Kendra Amalie, 12-string guitarist and RYT 200 yoga teacher, is at the helm for this collection of four hazy, lazy, sometimes blissful improvisations. Opener Illusion of Separation wields guitar, cello, drums, trombones and electronics for a spaced-out stumble through the desert in the white-hot midday sun. Inferior mirages pulse and vibrate, is that a radio tower in the distance? On the flip side, Angh Oya Tung melds floating synths, disembodied voices, and a steady drum pulse for a pure bliss experience, highlighted by a wonky bassoon solo. Closer Prayer for an Infinite Skein is 10 minutes of slow burn highlighted by the cello playing of Taralie Peterson (Louise Bock, Tar Pet, Spires That in the Sunset Rise) and Amalie’s fuzzed out guitar, followed by an equally epic come down.
Tsembla is one Marja Ahti, a Swedish Finn (or Finnish Swede). She makes the synthetic sound real and the real sound surreal. On the opener Gravitating Bones, moody subterranean drones suddenly give way to bright, emotive chords, and that’s only the first of about 237 curveballs coming your way on this album. Once you get over your fear of getting lost, you’ll be able to enjoy the ride. The warped post-dub of Splash Erosion (A2) evokes the sound of several alarm clocks going off at once, but in a good way. Penumbra (A3) explores some questionable traditions before moving into a Broadcast vibe (there’s them curveballs again). On the flip, Instant Granite (B1) gives me some severe Mouse on Mars flashbacks, with its slippery, squiggly percussion. Closer Desert Lake starts with a choir of meowing cats and disintegrates from there. Always melancholy and yet strangely soothing, this is the rainy day album of an alien civilization.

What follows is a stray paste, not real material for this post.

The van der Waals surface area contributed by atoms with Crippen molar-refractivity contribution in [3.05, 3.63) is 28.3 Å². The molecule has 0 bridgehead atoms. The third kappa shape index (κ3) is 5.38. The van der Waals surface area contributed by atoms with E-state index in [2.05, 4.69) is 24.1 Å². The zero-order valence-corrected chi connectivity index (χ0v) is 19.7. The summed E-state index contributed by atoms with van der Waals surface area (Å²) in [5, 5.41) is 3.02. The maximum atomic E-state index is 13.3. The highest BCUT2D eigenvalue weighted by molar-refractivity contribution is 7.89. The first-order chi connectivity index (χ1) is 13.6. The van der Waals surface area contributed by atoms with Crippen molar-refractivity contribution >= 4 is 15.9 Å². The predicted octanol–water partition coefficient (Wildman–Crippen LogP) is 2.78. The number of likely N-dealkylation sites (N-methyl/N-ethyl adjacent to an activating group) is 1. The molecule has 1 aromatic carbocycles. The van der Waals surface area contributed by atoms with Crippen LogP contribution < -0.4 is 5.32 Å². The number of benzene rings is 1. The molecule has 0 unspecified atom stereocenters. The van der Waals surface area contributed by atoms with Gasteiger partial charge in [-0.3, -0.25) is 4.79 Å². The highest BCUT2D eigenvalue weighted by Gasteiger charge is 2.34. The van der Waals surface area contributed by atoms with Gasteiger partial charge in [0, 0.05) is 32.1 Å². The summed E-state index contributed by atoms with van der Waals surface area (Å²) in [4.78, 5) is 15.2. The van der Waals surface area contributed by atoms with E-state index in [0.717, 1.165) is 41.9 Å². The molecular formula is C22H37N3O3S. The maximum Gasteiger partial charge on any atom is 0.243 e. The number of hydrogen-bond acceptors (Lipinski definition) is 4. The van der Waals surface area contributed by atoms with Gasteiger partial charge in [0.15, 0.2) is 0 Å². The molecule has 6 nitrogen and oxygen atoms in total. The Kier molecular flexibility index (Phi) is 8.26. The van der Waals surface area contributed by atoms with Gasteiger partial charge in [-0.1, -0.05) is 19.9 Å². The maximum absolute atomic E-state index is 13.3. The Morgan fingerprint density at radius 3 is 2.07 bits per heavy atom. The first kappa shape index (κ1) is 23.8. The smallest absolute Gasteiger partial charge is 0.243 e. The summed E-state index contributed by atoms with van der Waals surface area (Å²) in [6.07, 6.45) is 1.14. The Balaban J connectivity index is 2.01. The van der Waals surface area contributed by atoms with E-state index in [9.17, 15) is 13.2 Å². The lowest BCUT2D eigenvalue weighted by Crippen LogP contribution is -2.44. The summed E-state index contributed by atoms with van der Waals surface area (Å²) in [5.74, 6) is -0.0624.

Two telepathic long-form improvisations courtesy of Evelyn Davis on pipe organ, Fred Frith on electric guitar, and Phillip Greenlief on alto and tenor saxophones. Davis previously played organ as part of the tragically short-lived Drone Church, alongside Crystal Pascucci and Kimberly Sutton on amplified cellos. There are drones here too, but rather than stasis, the feeling is one of constant struggle, between the tethers of tonality and the dark depths beyond. Recorded in the Mills College chapel, this is a beautiful record, but not an easy one. Deep, deep listening.
Yep, it’s another synth-pop album from Dark Entries. This time it’s HANNAH LEW (ex-Grass Widow) and her band Cold Beat doing an album of EURYTHMICS covers, and–let me tell you–it’s a real stunner that gets deeper with every listen. Lew’s vocals are at the core here, pitch-perfect, exquisitely phrased, and–of course–drenched in reverb and wrapped up in a cocoon of lush synths. You can safely drop the needle anywhere, but some highlights include She’s Invisible Now (A3), which hints at that Widow feel with its slightly warped synths, cold vocals, and motorik beat. Guitars come to the fore on Never Gonna Cry Again (B2), a nifty little minor-key groover that could almost sneak into a late 70s classic rock album. And if it’s that 80s synth(-etic) bliss you’re after, check out Invisible Hands (B3). (P.S. – Plenty of Eurythmics in B Library… *ducks*)